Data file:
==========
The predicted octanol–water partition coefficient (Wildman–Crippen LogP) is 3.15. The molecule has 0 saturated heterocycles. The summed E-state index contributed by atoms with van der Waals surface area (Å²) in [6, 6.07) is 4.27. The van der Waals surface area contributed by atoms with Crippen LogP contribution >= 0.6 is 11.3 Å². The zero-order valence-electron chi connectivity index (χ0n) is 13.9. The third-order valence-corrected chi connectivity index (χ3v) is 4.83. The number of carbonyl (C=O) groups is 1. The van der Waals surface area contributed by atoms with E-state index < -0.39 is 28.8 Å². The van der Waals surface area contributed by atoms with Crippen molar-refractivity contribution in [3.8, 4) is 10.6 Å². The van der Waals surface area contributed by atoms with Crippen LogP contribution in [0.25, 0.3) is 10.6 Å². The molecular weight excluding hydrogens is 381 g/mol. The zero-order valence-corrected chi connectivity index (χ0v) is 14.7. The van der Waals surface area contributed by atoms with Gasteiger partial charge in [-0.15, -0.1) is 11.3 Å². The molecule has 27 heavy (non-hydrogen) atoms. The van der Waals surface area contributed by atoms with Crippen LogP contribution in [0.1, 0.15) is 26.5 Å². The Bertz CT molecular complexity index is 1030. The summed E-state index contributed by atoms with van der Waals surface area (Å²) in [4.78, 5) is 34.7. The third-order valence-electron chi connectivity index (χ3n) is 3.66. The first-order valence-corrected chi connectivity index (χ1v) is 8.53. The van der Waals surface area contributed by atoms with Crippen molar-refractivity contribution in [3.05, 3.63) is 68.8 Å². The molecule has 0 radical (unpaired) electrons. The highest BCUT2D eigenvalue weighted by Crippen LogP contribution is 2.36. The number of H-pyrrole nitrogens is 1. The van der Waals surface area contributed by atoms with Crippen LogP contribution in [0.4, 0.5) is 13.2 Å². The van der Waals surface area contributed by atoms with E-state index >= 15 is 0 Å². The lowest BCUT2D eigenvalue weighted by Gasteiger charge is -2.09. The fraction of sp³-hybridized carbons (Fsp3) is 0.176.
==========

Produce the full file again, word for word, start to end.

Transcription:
The predicted octanol–water partition coefficient (Wildman–Crippen LogP) is 3.15. The molecule has 0 saturated heterocycles. The summed E-state index contributed by atoms with van der Waals surface area (Å²) in [6, 6.07) is 4.27. The van der Waals surface area contributed by atoms with Crippen LogP contribution >= 0.6 is 11.3 Å². The zero-order valence-electron chi connectivity index (χ0n) is 13.9. The third-order valence-corrected chi connectivity index (χ3v) is 4.83. The number of carbonyl (C=O) groups is 1. The van der Waals surface area contributed by atoms with E-state index < -0.39 is 28.8 Å². The van der Waals surface area contributed by atoms with Crippen molar-refractivity contribution in [3.8, 4) is 10.6 Å². The van der Waals surface area contributed by atoms with Crippen LogP contribution in [0.25, 0.3) is 10.6 Å². The molecular weight excluding hydrogens is 381 g/mol. The zero-order valence-corrected chi connectivity index (χ0v) is 14.7. The van der Waals surface area contributed by atoms with Gasteiger partial charge in [-0.15, -0.1) is 11.3 Å². The molecule has 27 heavy (non-hydrogen) atoms. The van der Waals surface area contributed by atoms with Crippen LogP contribution in [0.1, 0.15) is 26.5 Å². The Bertz CT molecular complexity index is 1030. The summed E-state index contributed by atoms with van der Waals surface area (Å²) in [4.78, 5) is 34.7. The third-order valence-electron chi connectivity index (χ3n) is 3.66. The first-order valence-corrected chi connectivity index (χ1v) is 8.53. The van der Waals surface area contributed by atoms with Crippen molar-refractivity contribution in [3.05, 3.63) is 68.8 Å². The molecule has 0 radical (unpaired) electrons. The highest BCUT2D eigenvalue weighted by Crippen LogP contribution is 2.36. The number of H-pyrrole nitrogens is 1. The van der Waals surface area contributed by atoms with Crippen LogP contribution in [0.4, 0.5) is 13.2 Å². The van der Waals surface area contributed by atoms with E-state index >= 15 is 0 Å². The lowest BCUT2D eigenvalue weighted by Gasteiger charge is -2.09. The fraction of sp³-hybridized carbons (Fsp3) is 0.176.